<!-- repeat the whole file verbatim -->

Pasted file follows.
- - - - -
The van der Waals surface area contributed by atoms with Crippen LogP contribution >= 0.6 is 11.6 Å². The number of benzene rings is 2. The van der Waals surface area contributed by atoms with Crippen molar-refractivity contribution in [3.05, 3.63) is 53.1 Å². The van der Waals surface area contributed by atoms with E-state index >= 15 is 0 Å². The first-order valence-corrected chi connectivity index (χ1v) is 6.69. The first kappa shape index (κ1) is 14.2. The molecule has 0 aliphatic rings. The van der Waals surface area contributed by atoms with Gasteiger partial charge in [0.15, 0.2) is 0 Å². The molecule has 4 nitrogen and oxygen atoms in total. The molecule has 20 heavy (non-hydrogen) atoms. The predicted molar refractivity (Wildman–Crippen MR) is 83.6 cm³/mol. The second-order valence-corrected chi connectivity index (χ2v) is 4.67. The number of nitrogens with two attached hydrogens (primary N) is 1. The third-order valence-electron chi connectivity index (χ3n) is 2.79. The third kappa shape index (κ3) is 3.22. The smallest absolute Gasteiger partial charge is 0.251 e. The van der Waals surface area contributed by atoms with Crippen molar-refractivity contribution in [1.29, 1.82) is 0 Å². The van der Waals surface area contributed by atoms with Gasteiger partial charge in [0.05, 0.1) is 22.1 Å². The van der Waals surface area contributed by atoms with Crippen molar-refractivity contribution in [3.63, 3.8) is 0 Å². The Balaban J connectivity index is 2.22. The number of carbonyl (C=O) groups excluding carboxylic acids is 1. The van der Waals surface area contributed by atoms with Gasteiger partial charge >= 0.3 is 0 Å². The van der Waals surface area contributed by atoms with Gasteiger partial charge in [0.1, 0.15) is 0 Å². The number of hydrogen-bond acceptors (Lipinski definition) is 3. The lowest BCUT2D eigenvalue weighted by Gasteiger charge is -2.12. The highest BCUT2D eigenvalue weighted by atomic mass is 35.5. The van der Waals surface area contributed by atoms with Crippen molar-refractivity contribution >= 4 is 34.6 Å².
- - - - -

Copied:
The van der Waals surface area contributed by atoms with Crippen LogP contribution >= 0.6 is 11.6 Å². The number of benzene rings is 2. The van der Waals surface area contributed by atoms with Crippen molar-refractivity contribution in [3.05, 3.63) is 53.1 Å². The van der Waals surface area contributed by atoms with E-state index >= 15 is 0 Å². The first-order valence-corrected chi connectivity index (χ1v) is 6.69. The first kappa shape index (κ1) is 14.2. The molecule has 0 aliphatic rings. The van der Waals surface area contributed by atoms with Gasteiger partial charge in [0.15, 0.2) is 0 Å². The molecule has 4 nitrogen and oxygen atoms in total. The molecule has 20 heavy (non-hydrogen) atoms. The predicted molar refractivity (Wildman–Crippen MR) is 83.6 cm³/mol. The second-order valence-corrected chi connectivity index (χ2v) is 4.67. The number of nitrogens with two attached hydrogens (primary N) is 1. The third-order valence-electron chi connectivity index (χ3n) is 2.79. The third kappa shape index (κ3) is 3.22. The smallest absolute Gasteiger partial charge is 0.251 e. The van der Waals surface area contributed by atoms with Crippen molar-refractivity contribution in [1.29, 1.82) is 0 Å². The van der Waals surface area contributed by atoms with Gasteiger partial charge in [0.05, 0.1) is 22.1 Å². The van der Waals surface area contributed by atoms with Crippen molar-refractivity contribution in [3.63, 3.8) is 0 Å². The Balaban J connectivity index is 2.22. The number of carbonyl (C=O) groups excluding carboxylic acids is 1. The van der Waals surface area contributed by atoms with Gasteiger partial charge >= 0.3 is 0 Å². The van der Waals surface area contributed by atoms with Gasteiger partial charge in [0.1, 0.15) is 0 Å². The number of hydrogen-bond acceptors (Lipinski definition) is 3. The lowest BCUT2D eigenvalue weighted by Gasteiger charge is -2.12. The highest BCUT2D eigenvalue weighted by atomic mass is 35.5. The van der Waals surface area contributed by atoms with Crippen molar-refractivity contribution >= 4 is 34.6 Å².